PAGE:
Et in Arcadia ego is a Latin phrase that most famously appears as the title of a painting by Nicolas Poussin. Literally it means, "And I (too) in Arcadia."
This is a pastoral painting depicting idealized shepherdss from classical antiquity, clustering around an austere tomb. Thus the phrase is in fact a memento mori, and can be interpreted two different ways, either "I, Death, am also in Arcadia;" or "I used to dwell in Arcadia as well." The sentiment was meant to set up an ironic contrast by casting the shadow of death over the usual idle merriment that the nymphs and swains of ancient Arcadia were thought to embody.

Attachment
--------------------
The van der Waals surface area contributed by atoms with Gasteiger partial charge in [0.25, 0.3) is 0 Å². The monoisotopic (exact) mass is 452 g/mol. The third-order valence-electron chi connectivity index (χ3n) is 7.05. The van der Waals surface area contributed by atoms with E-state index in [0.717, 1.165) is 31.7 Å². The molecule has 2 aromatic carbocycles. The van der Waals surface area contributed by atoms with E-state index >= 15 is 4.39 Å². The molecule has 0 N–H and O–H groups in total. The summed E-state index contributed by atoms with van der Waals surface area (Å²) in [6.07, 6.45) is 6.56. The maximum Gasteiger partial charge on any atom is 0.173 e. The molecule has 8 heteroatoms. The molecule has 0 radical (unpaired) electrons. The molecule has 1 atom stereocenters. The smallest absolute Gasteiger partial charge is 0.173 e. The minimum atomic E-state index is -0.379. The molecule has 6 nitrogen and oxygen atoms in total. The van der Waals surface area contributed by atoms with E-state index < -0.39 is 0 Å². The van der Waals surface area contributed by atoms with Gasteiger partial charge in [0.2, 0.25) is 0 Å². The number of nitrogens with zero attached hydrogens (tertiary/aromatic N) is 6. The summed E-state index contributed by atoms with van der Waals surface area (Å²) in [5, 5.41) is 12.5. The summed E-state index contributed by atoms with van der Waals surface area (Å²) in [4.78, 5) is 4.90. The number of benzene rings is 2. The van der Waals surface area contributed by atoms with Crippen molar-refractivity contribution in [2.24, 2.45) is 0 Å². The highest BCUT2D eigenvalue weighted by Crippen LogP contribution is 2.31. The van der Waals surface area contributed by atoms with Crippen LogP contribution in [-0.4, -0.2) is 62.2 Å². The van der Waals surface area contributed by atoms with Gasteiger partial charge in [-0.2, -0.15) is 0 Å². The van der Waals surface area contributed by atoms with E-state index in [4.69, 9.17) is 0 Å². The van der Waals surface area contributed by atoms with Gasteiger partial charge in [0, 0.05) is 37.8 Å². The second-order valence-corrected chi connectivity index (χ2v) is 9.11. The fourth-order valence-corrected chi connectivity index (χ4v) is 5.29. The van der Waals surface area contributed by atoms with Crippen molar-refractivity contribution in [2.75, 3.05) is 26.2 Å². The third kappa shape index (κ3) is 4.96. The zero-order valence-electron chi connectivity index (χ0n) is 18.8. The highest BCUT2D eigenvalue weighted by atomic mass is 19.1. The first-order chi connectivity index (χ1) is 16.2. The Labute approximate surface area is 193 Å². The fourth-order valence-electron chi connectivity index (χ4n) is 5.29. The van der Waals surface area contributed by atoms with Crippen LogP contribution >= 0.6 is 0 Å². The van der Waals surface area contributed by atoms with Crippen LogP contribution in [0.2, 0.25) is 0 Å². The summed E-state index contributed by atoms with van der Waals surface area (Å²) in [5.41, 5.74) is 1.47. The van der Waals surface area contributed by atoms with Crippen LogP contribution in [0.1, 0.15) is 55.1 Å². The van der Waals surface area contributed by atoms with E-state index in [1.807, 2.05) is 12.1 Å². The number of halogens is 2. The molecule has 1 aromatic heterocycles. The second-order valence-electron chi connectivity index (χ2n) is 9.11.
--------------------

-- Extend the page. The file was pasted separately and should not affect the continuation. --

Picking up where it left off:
Et in Arcadia ego by Nicolas Poussin
The painting, measuring 122 by 85 cm, is in the Louvre in Paris and also goes under the name "Les bergers d'Arcadie". Poussin made several monochrome and at least one polychrome draft version on this theme before giving us this famous rendition. The sheperds were less serene in some of these other versions.